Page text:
Follow Up Review
I’ve now been using my Forerunner 305 for over a year. It’s become an integral part of my training regime and knowing precisely how far, how fast and how hard I’ve been going, whether running or biking has been great.
There are two comments that I feel are important to share.
The battery life is supposed to be 10 hours. Well it’s nothing like that, and consistently my 305 dies after about 5 hours. The 5 hour battery life I’ve experienced is under normal British weather conditions and temperatures. This is the biggest disappointment with the product as far as I am concerned.
On the positive side, I did need to speak to Garmin’s technical support recently and they were very helpful and very knowledgeable, which makes a change to most technical support phone lines!
Original review 15th January 2007
I’ve been using my Forerunner 305 for over 3 months now so feel I can give a fairly comprehensive review of the product. First of all, straight out of the box, I was able to turn it on, follow the on screen instructions and play. Nice and simple, easy to use, which is just want you want with a new toy! So, full marks for easy of use.
The 305 is designed to give runners, bikers or any active person who is interested in improving their training efficiency real-time information about their pace, speed, distance covered and heart rate. The 305 display can be easily changed allowing you to view a huge variety of different information. For example, I’ve set up mine to display race information in the first window, which for me is simply current pace and a stop watch. In the second window I have an altimeter and distance information which is very useful for mountain marathons. In the third window I have training information such as current heart rate, average heart rate, current speed and average speed. You can display up to five different sets of information in three different windows (15 in total)!
The Training Centre software that comes with the 305 is again nice and simple to use and will allow you to quickly start analysing your training. You’ll be able to view pace, distance covered, average speed, heart rate etc. In fact, there is so much information available you could easily spend more time analysing than training!
Garmin state that the chips used to power the satellite acquisition of the 305 are much better than previous models, particularly in built-up urban areas and woodland. Although I am unable to make a direct comparison to another GPS training device I can say that I’ve experienced no problems while using the device to record my training around the roads and woodlands of Sheffield.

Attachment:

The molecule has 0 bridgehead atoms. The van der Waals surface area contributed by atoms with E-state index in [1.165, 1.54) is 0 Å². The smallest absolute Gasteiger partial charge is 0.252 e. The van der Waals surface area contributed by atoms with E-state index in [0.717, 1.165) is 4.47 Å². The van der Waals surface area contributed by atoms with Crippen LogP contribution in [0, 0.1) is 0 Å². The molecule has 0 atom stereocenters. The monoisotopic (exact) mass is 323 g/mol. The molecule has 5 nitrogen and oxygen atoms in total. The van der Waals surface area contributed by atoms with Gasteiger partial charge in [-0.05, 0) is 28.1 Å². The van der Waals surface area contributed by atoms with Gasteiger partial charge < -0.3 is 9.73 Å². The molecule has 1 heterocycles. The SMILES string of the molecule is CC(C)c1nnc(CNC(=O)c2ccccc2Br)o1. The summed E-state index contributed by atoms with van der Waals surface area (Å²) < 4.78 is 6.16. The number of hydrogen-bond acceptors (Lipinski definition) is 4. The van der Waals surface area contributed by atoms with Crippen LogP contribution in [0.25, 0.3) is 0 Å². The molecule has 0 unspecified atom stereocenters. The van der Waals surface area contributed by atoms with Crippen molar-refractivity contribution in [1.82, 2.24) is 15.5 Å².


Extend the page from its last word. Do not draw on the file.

Apparently there is some navigation functionality built into the 305 but I haven’t explored that yet as this is far from what I wanted the device to do, and let’s face it a map and compass is still much quicker than a GPS for navigating.
The 305 has a digitally coded heart rate monitor that straps round your chest. Because it’s digitally coded you shouldn’t get interference from other heart rate monitors if you are training with other people using similar devices. The data from the monitor is impressive and it’s the combination of the heart rate monitor and the GPS that makes the 305 such a useful training tool.
The Alerts function allows you to set an alarm if your speed, pace or a multitude of other factors that you can select, falls outside certain parameters. For example, over the Christmas holiday I ran from Falmouth (in Cornwall) back to my parents’ house, which is a distance of 5.5 miles. I wanted to have a good steady run and simply set a minimum pace alarm of 7 minute/miles. As I ran home, every time my pace fell below this the device bleeped (very loudly) and bullied me to run faster. I was a bit disappointed by just how much it was bulling me as I ran! If I had simply been timing my run I would have been a little disappointed with my time, but thanks to the GPS function I realised my total height gain during the run had been 1650ft. Suddenly 7 minute/mile pace seemed ok!
One of the small irritations about the Forerunner 305 is that if you set off before the device has had a chance to acquire a satellite signal, once you are moving it simply will not acquire any signal. Therefore you need to ensure that you turn on the device and leave it outside for 2–3 minutes before you intend to start exercising.
Finally, in terms of niggles the 305 doesn’t display your total ascent in the history files stored on the unit, which is one of the first things I want to know when I finish a hilly run (they are all hilly runs in Sheffield!). To access this data you need to plug the device to your computer and use the Training Centre software.
Overall, the 305 is a very impressive device that has helped to improve the efficiency of my training and also allow me to record and analyse each training session in detail.
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